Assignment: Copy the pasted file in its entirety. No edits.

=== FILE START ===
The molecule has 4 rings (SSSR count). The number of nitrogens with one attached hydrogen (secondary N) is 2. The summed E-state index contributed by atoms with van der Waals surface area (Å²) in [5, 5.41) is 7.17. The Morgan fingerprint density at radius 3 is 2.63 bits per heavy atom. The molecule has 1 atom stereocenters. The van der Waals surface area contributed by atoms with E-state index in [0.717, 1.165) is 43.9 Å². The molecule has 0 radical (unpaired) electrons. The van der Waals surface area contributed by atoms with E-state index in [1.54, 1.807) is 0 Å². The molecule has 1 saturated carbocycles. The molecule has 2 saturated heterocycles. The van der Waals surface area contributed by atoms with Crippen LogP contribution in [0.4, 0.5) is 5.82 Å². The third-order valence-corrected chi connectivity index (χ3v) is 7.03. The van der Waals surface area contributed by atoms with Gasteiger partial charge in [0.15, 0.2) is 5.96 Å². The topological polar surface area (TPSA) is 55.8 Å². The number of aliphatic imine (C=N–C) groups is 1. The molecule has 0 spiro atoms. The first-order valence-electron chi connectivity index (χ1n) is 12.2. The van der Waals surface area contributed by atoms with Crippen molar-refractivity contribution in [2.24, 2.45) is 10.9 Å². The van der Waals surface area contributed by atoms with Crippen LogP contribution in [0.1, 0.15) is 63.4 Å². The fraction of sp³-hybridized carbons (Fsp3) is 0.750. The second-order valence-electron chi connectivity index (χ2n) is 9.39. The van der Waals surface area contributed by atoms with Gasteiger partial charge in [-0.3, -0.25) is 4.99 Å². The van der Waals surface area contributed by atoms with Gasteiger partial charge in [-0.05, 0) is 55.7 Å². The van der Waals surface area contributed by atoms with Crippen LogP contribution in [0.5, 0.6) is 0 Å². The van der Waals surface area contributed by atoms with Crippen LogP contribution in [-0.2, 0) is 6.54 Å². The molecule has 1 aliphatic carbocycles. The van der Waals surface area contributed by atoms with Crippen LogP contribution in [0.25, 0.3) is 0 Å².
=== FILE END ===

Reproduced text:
The molecule has 4 rings (SSSR count). The number of nitrogens with one attached hydrogen (secondary N) is 2. The summed E-state index contributed by atoms with van der Waals surface area (Å²) in [5, 5.41) is 7.17. The Morgan fingerprint density at radius 3 is 2.63 bits per heavy atom. The molecule has 1 atom stereocenters. The van der Waals surface area contributed by atoms with E-state index in [0.717, 1.165) is 43.9 Å². The molecule has 0 radical (unpaired) electrons. The van der Waals surface area contributed by atoms with E-state index in [1.54, 1.807) is 0 Å². The molecule has 1 saturated carbocycles. The molecule has 2 saturated heterocycles. The van der Waals surface area contributed by atoms with Crippen LogP contribution in [0.4, 0.5) is 5.82 Å². The third-order valence-corrected chi connectivity index (χ3v) is 7.03. The van der Waals surface area contributed by atoms with Gasteiger partial charge in [0.15, 0.2) is 5.96 Å². The topological polar surface area (TPSA) is 55.8 Å². The number of aliphatic imine (C=N–C) groups is 1. The molecule has 0 spiro atoms. The first-order valence-electron chi connectivity index (χ1n) is 12.2. The van der Waals surface area contributed by atoms with Crippen molar-refractivity contribution in [2.24, 2.45) is 10.9 Å². The van der Waals surface area contributed by atoms with Crippen LogP contribution in [0.1, 0.15) is 63.4 Å². The fraction of sp³-hybridized carbons (Fsp3) is 0.750. The second-order valence-electron chi connectivity index (χ2n) is 9.39. The van der Waals surface area contributed by atoms with Gasteiger partial charge in [-0.3, -0.25) is 4.99 Å². The van der Waals surface area contributed by atoms with Gasteiger partial charge in [-0.05, 0) is 55.7 Å². The van der Waals surface area contributed by atoms with Crippen LogP contribution in [0.5, 0.6) is 0 Å². The van der Waals surface area contributed by atoms with Crippen LogP contribution in [-0.2, 0) is 6.54 Å². The molecule has 1 aliphatic carbocycles. The van der Waals surface area contributed by atoms with Crippen LogP contribution in [0.25, 0.3) is 0 Å².